Thursday, 13 June 2013

Linear and other Complexity measures

We can represent a linear algorithm (one where the number of steps increases in direct proportion to the amount of data) by the notation O(n), which read order of ‘n’. This notation means that for large value of n (where n is quantity that measures the amount of data being processed by the algorithm), the no. of steps taken by the algorithm is directly proportional to the amount of data being processed. So, all the algorithms can be classified by giving their order in the form of big ‘O’ notation. To do this, we must find an expression for the dependent of the number of steps in the algorithm on the amount of data being processed.
The most common order of algorithms is:
  1. Constant (O(1)): The number of steps is independent of the amount of data or it means that a constant number of steps is required, where constant can be any number not necessary just one.
Eg. An algorithm that always requires 15 steps is still an O(1) algorithm.
2. Linear (O(n)): algorithms like the average case of the sequential search.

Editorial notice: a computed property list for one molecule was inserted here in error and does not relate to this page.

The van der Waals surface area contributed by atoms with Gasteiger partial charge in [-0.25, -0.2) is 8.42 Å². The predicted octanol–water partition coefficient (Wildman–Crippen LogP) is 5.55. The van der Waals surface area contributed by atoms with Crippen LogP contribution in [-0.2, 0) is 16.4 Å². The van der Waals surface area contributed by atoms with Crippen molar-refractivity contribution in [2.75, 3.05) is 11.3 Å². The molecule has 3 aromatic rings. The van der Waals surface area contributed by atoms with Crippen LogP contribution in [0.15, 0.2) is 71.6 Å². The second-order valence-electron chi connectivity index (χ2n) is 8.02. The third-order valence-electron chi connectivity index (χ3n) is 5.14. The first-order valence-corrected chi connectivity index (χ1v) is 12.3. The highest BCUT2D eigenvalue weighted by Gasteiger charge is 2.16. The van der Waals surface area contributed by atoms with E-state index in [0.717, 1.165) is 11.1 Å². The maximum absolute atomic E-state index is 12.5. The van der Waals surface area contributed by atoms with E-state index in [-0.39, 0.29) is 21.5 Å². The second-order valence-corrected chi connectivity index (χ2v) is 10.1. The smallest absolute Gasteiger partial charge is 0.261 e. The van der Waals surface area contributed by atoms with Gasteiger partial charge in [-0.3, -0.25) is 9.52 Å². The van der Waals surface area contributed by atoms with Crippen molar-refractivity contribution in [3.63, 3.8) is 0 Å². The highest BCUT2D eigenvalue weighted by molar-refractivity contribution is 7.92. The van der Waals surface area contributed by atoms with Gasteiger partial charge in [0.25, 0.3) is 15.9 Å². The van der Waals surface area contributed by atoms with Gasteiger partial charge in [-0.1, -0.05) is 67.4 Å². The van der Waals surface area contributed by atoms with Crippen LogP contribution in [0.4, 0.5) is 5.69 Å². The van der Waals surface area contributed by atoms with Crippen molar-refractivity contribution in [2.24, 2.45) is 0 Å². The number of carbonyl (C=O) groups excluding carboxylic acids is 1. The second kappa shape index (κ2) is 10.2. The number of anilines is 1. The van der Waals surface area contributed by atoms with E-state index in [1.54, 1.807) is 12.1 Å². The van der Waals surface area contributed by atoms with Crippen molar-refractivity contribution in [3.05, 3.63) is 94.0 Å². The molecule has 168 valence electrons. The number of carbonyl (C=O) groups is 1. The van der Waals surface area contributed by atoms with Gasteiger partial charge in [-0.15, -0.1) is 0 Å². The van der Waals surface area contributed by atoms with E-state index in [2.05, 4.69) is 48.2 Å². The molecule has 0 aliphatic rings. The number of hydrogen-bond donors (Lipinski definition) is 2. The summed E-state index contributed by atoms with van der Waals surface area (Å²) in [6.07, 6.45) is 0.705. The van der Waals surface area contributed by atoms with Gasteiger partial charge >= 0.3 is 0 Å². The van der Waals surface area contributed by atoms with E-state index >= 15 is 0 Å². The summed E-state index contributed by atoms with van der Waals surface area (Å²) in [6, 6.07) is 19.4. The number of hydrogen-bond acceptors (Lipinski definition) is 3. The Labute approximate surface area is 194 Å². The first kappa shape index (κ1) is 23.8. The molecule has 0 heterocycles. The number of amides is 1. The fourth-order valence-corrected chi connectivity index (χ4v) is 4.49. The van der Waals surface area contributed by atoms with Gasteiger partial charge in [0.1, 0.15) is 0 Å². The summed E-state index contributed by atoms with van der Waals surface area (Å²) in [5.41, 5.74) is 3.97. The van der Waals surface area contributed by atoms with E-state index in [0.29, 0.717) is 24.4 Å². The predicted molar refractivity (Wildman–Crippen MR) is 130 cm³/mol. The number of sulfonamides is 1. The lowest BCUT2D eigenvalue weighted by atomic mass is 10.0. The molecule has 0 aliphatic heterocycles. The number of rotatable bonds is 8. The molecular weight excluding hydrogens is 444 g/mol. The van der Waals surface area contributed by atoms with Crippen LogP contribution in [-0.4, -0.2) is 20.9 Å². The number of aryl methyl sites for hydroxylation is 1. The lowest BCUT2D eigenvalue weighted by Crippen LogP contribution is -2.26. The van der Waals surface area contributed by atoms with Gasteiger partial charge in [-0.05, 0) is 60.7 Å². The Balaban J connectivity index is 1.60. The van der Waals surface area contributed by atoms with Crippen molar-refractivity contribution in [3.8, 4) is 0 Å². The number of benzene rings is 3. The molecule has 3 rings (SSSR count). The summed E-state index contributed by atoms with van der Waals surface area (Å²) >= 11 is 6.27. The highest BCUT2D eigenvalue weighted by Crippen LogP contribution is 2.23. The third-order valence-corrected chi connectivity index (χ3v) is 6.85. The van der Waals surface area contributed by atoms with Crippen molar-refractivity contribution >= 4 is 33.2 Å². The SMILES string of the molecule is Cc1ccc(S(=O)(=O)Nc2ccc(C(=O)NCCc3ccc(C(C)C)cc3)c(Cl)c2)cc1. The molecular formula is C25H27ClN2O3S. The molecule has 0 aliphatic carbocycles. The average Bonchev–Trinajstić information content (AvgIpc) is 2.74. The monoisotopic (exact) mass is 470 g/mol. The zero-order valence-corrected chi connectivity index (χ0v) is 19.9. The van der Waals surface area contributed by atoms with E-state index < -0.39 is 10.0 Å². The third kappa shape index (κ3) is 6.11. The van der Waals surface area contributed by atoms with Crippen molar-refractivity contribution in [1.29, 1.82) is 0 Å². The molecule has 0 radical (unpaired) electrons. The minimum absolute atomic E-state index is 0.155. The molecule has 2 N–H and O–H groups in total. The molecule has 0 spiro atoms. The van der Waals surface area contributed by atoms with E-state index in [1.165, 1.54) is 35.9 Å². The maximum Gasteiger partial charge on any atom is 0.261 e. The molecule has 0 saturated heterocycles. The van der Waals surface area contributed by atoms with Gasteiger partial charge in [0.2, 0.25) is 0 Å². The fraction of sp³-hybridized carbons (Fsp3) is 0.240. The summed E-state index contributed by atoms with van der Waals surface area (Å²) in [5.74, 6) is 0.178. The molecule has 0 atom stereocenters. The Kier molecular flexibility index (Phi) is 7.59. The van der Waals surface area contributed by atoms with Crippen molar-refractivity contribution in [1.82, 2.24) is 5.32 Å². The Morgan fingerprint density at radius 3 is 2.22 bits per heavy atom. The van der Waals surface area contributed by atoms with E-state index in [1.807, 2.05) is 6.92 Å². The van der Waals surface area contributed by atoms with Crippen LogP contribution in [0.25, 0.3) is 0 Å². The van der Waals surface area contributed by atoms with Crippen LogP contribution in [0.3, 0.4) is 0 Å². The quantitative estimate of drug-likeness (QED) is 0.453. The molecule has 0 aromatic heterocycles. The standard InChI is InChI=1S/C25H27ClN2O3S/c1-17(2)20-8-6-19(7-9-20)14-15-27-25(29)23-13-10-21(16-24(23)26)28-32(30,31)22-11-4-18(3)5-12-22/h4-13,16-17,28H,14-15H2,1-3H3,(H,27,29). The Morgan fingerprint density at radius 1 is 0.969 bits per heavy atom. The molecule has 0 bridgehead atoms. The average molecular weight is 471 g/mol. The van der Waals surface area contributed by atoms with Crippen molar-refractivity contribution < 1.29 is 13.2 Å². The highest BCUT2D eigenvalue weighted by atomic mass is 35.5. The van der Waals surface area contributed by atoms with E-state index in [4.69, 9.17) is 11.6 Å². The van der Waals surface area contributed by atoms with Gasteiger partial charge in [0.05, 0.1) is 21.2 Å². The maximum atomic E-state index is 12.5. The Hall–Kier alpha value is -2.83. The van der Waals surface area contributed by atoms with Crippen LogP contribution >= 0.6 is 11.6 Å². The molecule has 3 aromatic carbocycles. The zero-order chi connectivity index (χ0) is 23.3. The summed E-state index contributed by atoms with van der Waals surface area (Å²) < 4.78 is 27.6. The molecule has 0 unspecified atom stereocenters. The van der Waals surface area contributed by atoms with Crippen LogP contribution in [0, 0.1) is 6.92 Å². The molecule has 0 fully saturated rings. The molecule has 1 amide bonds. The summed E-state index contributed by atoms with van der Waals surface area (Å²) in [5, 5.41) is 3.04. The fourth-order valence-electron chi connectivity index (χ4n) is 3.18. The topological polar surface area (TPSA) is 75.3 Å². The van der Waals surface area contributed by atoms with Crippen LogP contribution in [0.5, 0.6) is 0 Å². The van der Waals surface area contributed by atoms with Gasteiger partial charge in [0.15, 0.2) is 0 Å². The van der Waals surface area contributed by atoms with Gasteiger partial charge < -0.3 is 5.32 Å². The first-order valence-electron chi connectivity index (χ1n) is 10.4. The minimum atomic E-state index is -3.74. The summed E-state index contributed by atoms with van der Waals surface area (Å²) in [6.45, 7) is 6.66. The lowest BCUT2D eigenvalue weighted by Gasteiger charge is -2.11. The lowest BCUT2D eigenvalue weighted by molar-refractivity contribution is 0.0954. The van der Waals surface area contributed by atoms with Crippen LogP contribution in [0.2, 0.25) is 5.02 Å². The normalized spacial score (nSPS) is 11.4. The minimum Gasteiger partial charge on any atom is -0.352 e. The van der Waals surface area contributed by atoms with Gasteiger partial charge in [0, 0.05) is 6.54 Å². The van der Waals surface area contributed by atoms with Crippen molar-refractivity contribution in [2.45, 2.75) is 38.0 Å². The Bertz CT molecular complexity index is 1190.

3. Logarithmic (O(logn)): algorithm like binary search
4. Log-linear (O(nlogn)): algorithm where the leading term is proportional to the product of the amount of data n by the algorithm of the amount of data (logn). The most efficient sorting algorithms are of this type.
5. Quadratic (O(n^2)): algorithms where the number of steps depends on the square of the amount of work that must be done. Some sorting is of this type.
Consider a situation in which we can solve a problem in three ways: one is linear, another is linear logarithmic and third is quadratic. The magnitude of their efficiency for a problem containing 10000 elements shows that the linear solution requires a fraction of second while the quadratic solution requires upto 20 minutes.

Efficiency Big O notation Iterations Estimated time
Logarithmic O(logn) 14 microseconds
Linear O(n) 10000 0.1 seconds
Linear log O(nlogn) 140000 2 seconds
Quadratic O(n^2)  10000^2 15-20 minutes
Polynomial O(n^k)  10000^k hours
Exponential O(c^n)  2^10000 Intractable
Factorial O(n!) 10000! Intractable

This table contains an estimate of the time needed to solve the problem given different efficiencies.

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